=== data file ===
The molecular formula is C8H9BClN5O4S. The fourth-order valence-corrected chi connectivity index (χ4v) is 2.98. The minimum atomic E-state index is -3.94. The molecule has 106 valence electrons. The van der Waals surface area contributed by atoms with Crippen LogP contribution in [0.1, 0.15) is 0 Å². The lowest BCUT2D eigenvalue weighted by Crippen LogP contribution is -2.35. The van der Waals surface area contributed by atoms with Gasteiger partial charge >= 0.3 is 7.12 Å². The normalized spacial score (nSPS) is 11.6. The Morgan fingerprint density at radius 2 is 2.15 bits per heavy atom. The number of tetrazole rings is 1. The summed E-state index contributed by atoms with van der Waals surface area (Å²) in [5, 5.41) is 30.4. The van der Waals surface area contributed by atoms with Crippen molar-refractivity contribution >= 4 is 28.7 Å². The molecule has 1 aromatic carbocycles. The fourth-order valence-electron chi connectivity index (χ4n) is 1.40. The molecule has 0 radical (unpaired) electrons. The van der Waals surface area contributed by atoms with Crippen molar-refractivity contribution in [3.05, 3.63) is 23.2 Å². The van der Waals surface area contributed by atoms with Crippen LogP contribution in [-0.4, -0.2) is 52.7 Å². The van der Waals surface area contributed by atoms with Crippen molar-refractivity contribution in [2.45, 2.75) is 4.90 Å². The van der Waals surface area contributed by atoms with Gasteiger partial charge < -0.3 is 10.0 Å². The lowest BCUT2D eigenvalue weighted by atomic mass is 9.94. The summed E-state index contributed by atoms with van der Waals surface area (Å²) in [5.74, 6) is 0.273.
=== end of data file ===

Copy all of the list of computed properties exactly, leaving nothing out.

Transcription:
The molecular formula is C8H9BClN5O4S. The fourth-order valence-corrected chi connectivity index (χ4v) is 2.98. The minimum atomic E-state index is -3.94. The molecule has 106 valence electrons. The van der Waals surface area contributed by atoms with Crippen LogP contribution in [0.1, 0.15) is 0 Å². The lowest BCUT2D eigenvalue weighted by Crippen LogP contribution is -2.35. The van der Waals surface area contributed by atoms with Gasteiger partial charge >= 0.3 is 7.12 Å². The normalized spacial score (nSPS) is 11.6. The Morgan fingerprint density at radius 2 is 2.15 bits per heavy atom. The number of tetrazole rings is 1. The summed E-state index contributed by atoms with van der Waals surface area (Å²) in [5, 5.41) is 30.4. The van der Waals surface area contributed by atoms with Crippen molar-refractivity contribution >= 4 is 28.7 Å². The molecule has 1 aromatic carbocycles. The fourth-order valence-electron chi connectivity index (χ4n) is 1.40. The molecule has 0 radical (unpaired) electrons. The van der Waals surface area contributed by atoms with Crippen molar-refractivity contribution in [3.05, 3.63) is 23.2 Å². The van der Waals surface area contributed by atoms with Crippen LogP contribution in [-0.4, -0.2) is 52.7 Å². The van der Waals surface area contributed by atoms with Crippen molar-refractivity contribution in [2.45, 2.75) is 4.90 Å². The van der Waals surface area contributed by atoms with Gasteiger partial charge < -0.3 is 10.0 Å². The lowest BCUT2D eigenvalue weighted by atomic mass is 9.94. The summed E-state index contributed by atoms with van der Waals surface area (Å²) in [5.74, 6) is 0.273.